Harry Truman, having served as a judge, expressed an interest in running for the U.S. House of Representatives in 1934, but political bossTom Pendergast had already selected another candidate for that race. After four other potential candidates had declined to run, Pendergast ultimately approached Truman to discuss a possible run for the United States Senate, to Truman's surprise. Truman, with backing from Pendergast, entered the Senate race. Truman said he would not, if elected, dictate to anyone[clarification needed], to the dismay of anti-Pendergast U.S. Senator Bennett Champ Clark.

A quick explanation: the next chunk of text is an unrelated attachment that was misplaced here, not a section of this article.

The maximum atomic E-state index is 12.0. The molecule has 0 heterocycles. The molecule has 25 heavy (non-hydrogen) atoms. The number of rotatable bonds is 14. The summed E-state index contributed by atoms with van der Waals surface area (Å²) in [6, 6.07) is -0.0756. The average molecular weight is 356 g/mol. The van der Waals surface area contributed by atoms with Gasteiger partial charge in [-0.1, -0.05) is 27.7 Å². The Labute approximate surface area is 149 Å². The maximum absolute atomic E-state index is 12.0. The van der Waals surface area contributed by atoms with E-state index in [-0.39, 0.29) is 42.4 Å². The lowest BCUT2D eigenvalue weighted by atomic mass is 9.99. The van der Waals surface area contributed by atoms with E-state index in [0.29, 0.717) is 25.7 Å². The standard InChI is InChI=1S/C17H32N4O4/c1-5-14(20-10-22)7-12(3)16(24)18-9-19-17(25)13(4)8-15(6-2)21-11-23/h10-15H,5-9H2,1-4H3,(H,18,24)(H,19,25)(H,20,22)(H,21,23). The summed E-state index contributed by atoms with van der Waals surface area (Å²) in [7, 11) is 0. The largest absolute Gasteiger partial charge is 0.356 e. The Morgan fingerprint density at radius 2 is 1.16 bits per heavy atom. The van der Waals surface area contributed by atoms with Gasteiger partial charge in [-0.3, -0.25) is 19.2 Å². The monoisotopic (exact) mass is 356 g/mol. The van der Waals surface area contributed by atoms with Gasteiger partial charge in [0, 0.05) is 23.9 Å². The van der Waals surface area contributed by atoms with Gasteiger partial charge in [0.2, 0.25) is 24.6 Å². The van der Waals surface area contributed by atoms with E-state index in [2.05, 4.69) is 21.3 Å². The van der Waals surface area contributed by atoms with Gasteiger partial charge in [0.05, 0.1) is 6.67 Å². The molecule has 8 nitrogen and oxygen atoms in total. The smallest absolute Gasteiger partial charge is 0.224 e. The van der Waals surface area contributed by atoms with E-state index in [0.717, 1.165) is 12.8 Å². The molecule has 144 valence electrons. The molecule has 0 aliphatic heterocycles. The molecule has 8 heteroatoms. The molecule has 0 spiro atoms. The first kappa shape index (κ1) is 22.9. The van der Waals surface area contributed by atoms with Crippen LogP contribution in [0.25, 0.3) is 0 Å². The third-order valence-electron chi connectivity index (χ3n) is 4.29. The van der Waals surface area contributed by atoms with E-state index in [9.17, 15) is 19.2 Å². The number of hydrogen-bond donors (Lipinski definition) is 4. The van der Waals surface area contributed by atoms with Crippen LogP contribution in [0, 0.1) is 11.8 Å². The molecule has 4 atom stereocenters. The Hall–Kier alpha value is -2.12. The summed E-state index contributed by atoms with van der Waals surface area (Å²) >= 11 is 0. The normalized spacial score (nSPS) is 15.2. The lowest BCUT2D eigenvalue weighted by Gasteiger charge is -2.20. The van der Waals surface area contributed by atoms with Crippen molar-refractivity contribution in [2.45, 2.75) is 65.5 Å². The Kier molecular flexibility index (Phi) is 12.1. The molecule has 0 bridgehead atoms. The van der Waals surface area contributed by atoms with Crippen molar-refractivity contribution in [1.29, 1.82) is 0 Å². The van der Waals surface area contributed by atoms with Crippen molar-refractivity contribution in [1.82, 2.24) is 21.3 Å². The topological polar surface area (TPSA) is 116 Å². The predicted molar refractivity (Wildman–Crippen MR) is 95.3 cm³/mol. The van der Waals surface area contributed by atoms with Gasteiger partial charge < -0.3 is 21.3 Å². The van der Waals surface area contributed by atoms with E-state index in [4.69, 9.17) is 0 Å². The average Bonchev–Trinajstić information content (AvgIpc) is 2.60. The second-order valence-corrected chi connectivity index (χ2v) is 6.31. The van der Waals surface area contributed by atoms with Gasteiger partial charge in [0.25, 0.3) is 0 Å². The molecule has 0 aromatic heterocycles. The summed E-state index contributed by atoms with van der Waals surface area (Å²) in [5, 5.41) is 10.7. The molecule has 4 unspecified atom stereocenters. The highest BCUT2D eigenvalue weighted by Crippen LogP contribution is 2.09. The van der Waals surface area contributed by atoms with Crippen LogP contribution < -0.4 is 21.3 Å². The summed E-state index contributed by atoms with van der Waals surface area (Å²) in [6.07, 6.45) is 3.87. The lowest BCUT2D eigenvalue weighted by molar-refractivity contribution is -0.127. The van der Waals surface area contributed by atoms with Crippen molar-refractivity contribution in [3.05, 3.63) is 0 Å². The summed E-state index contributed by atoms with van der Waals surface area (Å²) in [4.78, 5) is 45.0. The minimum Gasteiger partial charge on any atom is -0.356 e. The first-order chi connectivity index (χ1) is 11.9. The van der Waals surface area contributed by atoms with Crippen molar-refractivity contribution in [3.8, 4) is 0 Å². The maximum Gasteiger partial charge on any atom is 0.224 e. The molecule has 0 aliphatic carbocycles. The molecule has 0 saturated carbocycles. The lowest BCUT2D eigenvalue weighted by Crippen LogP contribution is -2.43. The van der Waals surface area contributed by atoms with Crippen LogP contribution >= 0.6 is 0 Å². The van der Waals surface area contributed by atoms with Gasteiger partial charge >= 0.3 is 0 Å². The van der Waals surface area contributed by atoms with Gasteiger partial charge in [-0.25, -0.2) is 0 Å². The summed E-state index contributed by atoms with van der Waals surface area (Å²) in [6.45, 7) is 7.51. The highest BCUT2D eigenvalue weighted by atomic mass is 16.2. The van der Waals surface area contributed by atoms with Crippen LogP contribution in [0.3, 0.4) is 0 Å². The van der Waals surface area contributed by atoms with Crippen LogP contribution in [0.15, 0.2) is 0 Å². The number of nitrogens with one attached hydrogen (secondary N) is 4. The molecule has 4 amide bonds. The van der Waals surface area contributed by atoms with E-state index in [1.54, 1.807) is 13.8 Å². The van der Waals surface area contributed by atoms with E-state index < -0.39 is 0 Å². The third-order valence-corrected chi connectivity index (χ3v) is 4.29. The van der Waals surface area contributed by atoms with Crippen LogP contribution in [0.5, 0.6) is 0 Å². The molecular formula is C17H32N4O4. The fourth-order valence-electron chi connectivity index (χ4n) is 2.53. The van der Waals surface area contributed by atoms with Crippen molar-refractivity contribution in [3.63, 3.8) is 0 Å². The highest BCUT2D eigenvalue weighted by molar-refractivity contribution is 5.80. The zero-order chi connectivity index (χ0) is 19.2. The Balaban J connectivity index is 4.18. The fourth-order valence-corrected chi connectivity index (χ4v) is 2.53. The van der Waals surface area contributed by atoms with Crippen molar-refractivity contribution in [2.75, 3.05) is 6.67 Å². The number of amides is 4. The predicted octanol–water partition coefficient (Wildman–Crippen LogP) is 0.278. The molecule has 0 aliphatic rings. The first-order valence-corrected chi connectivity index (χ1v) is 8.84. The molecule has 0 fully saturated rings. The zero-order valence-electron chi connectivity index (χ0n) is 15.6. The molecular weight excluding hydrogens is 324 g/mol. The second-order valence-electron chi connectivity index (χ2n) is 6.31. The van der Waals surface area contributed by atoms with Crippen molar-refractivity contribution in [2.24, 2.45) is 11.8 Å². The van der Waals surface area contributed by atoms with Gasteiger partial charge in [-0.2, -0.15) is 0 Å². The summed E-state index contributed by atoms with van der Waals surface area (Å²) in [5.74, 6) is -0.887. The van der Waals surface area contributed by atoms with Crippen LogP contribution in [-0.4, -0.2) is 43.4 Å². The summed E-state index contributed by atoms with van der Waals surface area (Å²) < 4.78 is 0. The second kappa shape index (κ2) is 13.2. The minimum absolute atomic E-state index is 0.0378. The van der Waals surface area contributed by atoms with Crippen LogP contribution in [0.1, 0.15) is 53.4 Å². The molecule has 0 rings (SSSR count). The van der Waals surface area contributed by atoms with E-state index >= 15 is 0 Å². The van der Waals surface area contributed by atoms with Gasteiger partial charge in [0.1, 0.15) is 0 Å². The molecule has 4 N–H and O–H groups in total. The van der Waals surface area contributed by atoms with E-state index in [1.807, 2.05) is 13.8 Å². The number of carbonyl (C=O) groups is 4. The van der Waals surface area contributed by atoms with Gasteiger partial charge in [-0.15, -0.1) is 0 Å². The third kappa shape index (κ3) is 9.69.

Truman waged a statewide campaign and eventually won the largely three-way Democratic primary on August 7, 1934, by a significant margin, defeating U.S. Representatives John Cochran and Jacob Milligan. After winning the Democratic nomination, Truman defeated Republican opponent and incumbent U.S. Senator Roscoe Patterson by a landslide margin of about 20% of the vote.